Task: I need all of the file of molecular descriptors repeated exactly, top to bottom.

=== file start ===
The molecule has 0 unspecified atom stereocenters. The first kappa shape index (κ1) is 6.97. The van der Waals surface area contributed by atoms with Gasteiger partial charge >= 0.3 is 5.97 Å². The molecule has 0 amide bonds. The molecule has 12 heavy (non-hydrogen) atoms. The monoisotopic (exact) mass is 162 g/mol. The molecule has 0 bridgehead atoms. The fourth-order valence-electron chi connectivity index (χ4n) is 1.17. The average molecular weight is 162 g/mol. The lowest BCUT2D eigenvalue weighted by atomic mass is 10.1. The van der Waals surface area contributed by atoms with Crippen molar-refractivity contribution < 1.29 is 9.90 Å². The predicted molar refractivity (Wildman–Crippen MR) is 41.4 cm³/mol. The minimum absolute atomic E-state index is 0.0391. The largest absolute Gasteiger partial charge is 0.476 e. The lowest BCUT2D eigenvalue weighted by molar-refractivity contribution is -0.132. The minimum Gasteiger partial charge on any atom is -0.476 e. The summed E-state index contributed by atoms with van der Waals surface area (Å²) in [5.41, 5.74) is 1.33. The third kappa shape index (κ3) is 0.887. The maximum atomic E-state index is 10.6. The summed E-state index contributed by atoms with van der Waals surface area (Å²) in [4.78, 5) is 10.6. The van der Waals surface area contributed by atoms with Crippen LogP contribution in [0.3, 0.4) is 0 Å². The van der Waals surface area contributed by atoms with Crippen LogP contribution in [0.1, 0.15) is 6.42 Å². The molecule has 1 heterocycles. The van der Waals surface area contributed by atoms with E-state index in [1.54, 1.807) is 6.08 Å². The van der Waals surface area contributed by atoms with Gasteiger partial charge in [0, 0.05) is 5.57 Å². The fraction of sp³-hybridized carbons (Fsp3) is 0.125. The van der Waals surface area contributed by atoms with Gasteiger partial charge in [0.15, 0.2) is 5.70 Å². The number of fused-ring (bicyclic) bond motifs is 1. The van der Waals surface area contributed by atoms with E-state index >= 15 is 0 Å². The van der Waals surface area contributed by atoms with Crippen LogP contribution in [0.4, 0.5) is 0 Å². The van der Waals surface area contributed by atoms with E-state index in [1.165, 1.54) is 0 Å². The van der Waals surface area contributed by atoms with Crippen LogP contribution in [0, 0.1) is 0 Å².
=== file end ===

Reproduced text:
The molecule has 0 unspecified atom stereocenters. The first kappa shape index (κ1) is 6.97. The van der Waals surface area contributed by atoms with Gasteiger partial charge >= 0.3 is 5.97 Å². The molecule has 0 amide bonds. The molecule has 12 heavy (non-hydrogen) atoms. The monoisotopic (exact) mass is 162 g/mol. The molecule has 0 bridgehead atoms. The fourth-order valence-electron chi connectivity index (χ4n) is 1.17. The average molecular weight is 162 g/mol. The lowest BCUT2D eigenvalue weighted by atomic mass is 10.1. The van der Waals surface area contributed by atoms with Crippen molar-refractivity contribution < 1.29 is 9.90 Å². The predicted molar refractivity (Wildman–Crippen MR) is 41.4 cm³/mol. The minimum absolute atomic E-state index is 0.0391. The largest absolute Gasteiger partial charge is 0.476 e. The lowest BCUT2D eigenvalue weighted by molar-refractivity contribution is -0.132. The minimum Gasteiger partial charge on any atom is -0.476 e. The summed E-state index contributed by atoms with van der Waals surface area (Å²) in [5.41, 5.74) is 1.33. The third kappa shape index (κ3) is 0.887. The maximum atomic E-state index is 10.6. The summed E-state index contributed by atoms with van der Waals surface area (Å²) in [4.78, 5) is 10.6. The van der Waals surface area contributed by atoms with Crippen LogP contribution in [0.3, 0.4) is 0 Å². The van der Waals surface area contributed by atoms with Crippen LogP contribution in [0.1, 0.15) is 6.42 Å². The molecule has 1 heterocycles. The van der Waals surface area contributed by atoms with E-state index in [1.54, 1.807) is 6.08 Å². The van der Waals surface area contributed by atoms with Gasteiger partial charge in [0, 0.05) is 5.57 Å². The fraction of sp³-hybridized carbons (Fsp3) is 0.125. The van der Waals surface area contributed by atoms with Gasteiger partial charge in [0.15, 0.2) is 5.70 Å². The number of fused-ring (bicyclic) bond motifs is 1. The van der Waals surface area contributed by atoms with E-state index >= 15 is 0 Å². The van der Waals surface area contributed by atoms with Crippen LogP contribution in [0.4, 0.5) is 0 Å². The van der Waals surface area contributed by atoms with E-state index in [1.165, 1.54) is 0 Å². The van der Waals surface area contributed by atoms with Crippen LogP contribution in [0, 0.1) is 0 Å².